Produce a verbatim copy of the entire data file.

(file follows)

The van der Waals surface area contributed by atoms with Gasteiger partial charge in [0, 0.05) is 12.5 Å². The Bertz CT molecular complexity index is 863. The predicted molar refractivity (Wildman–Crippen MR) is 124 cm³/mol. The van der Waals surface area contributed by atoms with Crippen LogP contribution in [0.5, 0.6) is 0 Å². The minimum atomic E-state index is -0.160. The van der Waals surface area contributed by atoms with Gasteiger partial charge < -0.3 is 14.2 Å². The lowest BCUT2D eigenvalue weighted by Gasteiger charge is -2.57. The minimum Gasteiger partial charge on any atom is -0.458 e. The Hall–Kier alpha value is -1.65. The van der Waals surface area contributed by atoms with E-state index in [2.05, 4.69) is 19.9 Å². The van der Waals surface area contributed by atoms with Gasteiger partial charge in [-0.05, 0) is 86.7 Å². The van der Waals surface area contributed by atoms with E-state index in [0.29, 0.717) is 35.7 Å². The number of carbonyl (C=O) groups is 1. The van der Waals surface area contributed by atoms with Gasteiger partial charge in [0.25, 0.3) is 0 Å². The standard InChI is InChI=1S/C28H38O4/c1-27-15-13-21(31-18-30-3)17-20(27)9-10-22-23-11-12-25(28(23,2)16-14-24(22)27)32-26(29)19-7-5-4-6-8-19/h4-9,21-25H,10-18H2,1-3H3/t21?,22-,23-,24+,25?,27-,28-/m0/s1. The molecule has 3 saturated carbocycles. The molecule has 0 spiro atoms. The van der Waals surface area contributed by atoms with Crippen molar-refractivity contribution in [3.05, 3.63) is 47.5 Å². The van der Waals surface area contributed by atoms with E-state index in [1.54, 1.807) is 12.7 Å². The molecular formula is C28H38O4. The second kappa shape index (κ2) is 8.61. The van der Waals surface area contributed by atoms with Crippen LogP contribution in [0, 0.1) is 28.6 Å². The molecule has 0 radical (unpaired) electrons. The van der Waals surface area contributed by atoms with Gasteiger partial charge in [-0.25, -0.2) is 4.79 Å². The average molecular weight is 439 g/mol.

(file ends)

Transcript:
The van der Waals surface area contributed by atoms with Gasteiger partial charge in [0, 0.05) is 12.5 Å². The Bertz CT molecular complexity index is 863. The predicted molar refractivity (Wildman–Crippen MR) is 124 cm³/mol. The van der Waals surface area contributed by atoms with Crippen LogP contribution in [0.5, 0.6) is 0 Å². The minimum atomic E-state index is -0.160. The van der Waals surface area contributed by atoms with Gasteiger partial charge < -0.3 is 14.2 Å². The lowest BCUT2D eigenvalue weighted by Gasteiger charge is -2.57. The minimum Gasteiger partial charge on any atom is -0.458 e. The Hall–Kier alpha value is -1.65. The van der Waals surface area contributed by atoms with E-state index in [2.05, 4.69) is 19.9 Å². The van der Waals surface area contributed by atoms with Gasteiger partial charge in [-0.05, 0) is 86.7 Å². The van der Waals surface area contributed by atoms with E-state index in [0.29, 0.717) is 35.7 Å². The number of carbonyl (C=O) groups is 1. The van der Waals surface area contributed by atoms with Gasteiger partial charge in [0.25, 0.3) is 0 Å². The standard InChI is InChI=1S/C28H38O4/c1-27-15-13-21(31-18-30-3)17-20(27)9-10-22-23-11-12-25(28(23,2)16-14-24(22)27)32-26(29)19-7-5-4-6-8-19/h4-9,21-25H,10-18H2,1-3H3/t21?,22-,23-,24+,25?,27-,28-/m0/s1. The molecule has 3 saturated carbocycles. The molecule has 0 spiro atoms. The van der Waals surface area contributed by atoms with Crippen molar-refractivity contribution in [3.05, 3.63) is 47.5 Å². The van der Waals surface area contributed by atoms with E-state index in [1.54, 1.807) is 12.7 Å². The molecular formula is C28H38O4. The second kappa shape index (κ2) is 8.61. The van der Waals surface area contributed by atoms with Crippen LogP contribution in [0, 0.1) is 28.6 Å². The molecule has 0 radical (unpaired) electrons. The van der Waals surface area contributed by atoms with Gasteiger partial charge in [-0.25, -0.2) is 4.79 Å². The average molecular weight is 439 g/mol.